This question implies that the Netherlands government taxes citizens' wealth year after year; even well beyond it originally being earned by the citizen. Is that true?
The Netherlands has what is known as the "Box 3" tax that is somewhat like a tax on net wealth. Net assets are treated as if they yield 4% and are then taxed at 30%. This results in a effective tax rate of 1.2% on net assets.
This page from KPMG delves further into Box 3 taxation:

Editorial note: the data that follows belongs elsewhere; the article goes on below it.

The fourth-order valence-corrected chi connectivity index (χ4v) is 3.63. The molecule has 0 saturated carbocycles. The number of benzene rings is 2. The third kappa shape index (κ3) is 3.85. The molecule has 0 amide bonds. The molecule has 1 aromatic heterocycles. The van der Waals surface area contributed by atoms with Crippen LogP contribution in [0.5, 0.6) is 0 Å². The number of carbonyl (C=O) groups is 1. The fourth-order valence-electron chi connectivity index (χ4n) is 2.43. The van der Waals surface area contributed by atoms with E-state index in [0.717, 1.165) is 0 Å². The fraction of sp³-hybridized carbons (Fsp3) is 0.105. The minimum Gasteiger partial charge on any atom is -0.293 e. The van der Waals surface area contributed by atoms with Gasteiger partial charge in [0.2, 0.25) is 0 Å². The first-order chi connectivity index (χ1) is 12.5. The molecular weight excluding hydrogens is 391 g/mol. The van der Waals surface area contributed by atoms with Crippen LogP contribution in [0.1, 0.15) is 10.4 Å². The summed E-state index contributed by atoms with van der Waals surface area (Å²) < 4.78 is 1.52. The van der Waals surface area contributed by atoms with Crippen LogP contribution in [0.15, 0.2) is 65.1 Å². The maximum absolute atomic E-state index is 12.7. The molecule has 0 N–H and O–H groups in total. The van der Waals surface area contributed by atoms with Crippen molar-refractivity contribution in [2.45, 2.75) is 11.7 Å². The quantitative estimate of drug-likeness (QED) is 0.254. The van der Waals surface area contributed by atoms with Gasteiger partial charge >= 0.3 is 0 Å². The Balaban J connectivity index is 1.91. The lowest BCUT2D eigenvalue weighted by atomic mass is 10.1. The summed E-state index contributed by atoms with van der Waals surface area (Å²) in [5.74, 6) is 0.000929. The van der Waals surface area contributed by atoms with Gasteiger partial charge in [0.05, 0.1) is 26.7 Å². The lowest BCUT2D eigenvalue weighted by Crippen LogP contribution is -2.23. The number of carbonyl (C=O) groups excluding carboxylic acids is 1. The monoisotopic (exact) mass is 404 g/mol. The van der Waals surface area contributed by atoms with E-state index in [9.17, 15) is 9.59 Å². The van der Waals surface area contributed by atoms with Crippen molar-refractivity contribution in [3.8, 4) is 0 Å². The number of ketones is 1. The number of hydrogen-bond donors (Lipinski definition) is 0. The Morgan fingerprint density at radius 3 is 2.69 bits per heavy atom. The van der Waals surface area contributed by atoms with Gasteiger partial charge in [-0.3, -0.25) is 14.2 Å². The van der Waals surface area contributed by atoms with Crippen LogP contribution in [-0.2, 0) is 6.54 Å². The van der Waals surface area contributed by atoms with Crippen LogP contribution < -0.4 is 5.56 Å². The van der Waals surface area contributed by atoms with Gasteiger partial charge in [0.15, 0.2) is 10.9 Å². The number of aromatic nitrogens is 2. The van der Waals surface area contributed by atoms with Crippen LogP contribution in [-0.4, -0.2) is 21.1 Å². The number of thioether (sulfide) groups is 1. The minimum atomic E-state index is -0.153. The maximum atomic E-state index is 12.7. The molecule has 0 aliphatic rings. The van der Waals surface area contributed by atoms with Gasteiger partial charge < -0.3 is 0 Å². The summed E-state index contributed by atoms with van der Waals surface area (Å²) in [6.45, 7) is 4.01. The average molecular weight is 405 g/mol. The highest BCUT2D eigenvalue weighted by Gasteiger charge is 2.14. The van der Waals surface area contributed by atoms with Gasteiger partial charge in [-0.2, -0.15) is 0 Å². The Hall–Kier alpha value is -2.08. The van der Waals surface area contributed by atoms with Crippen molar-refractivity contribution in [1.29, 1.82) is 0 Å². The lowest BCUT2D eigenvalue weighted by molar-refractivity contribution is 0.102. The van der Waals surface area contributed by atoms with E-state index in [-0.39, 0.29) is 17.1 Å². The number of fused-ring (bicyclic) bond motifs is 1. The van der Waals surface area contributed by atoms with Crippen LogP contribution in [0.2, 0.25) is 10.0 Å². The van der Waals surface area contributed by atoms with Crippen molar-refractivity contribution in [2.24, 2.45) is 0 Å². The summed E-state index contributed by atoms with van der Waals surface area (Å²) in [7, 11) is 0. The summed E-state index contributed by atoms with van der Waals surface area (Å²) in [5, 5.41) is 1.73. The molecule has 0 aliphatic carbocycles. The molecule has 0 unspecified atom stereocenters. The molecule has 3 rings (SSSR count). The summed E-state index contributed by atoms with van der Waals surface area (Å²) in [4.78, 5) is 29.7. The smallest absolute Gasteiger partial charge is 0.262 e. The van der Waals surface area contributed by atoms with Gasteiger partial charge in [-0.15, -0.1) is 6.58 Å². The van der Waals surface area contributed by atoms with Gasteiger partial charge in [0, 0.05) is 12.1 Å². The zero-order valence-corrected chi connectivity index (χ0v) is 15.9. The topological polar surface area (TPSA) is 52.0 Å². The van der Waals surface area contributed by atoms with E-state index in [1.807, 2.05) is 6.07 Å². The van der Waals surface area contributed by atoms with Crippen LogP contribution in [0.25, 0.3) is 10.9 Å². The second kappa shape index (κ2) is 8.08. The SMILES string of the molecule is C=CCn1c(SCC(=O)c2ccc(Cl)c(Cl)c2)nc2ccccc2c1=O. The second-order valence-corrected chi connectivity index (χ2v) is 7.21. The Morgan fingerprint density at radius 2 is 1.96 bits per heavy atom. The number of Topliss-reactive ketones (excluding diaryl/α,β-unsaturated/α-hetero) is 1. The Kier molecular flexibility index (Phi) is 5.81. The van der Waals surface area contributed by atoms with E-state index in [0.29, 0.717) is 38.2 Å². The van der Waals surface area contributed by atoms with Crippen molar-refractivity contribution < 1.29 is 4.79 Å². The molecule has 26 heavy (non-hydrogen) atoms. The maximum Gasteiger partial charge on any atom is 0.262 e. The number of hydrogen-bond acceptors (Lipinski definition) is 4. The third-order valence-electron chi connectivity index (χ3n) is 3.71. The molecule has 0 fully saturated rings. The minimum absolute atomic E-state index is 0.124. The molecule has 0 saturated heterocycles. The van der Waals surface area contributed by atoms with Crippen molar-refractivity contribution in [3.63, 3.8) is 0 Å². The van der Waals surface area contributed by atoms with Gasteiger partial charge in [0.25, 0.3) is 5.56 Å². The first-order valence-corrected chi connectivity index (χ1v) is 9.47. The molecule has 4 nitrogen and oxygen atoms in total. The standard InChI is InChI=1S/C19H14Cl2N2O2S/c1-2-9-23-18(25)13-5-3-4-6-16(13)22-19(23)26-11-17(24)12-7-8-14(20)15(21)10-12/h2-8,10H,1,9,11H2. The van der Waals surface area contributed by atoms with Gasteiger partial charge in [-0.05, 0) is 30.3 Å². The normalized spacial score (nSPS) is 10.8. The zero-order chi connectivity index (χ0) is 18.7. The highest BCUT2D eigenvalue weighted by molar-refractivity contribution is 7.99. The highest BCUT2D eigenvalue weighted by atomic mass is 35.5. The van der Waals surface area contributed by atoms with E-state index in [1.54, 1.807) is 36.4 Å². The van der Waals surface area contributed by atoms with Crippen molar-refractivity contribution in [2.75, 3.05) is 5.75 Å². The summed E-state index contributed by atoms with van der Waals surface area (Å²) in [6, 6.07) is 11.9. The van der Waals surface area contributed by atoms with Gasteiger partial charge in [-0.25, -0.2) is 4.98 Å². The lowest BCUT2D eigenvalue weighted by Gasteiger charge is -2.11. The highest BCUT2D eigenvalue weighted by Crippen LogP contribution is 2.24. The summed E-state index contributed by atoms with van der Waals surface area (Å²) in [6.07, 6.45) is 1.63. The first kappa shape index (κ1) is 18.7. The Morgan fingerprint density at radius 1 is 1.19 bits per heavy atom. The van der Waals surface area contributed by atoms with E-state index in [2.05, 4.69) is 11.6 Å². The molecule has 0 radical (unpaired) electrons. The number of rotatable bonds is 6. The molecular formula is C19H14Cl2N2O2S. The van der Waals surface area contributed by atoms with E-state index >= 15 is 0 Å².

Box 3 deals with capital income, that is, income from savings and investments. Taxable income is determined on the basis of a deemed return on capital. This deemed return is a percentage of the total value of assets and liabilities on 1 January of the tax year. The deemed percentage is applied after deduction of an exempt amount (EUR 30.000 per taxpayer). It is emphasized that the taxable income is computed without regard to the actual income received. Thus, if actual income exceeds the deemed percentage, no tax is due on the excess. Conversely, there is no reduction in tax if actual income is less than the deemed percentage. The deemed income is taxed at 30 percent. For these purposes, assets include not only money, shares, bonds, and tangible assets (such as a second house) but also any intangible assets, which have an economic value. The latter could include, for example, permits, licenses, and patents. Non-qualifying annuities are taxed in Box 3. Depending on the circumstances, rights arising under trusts may be covered by Box 3.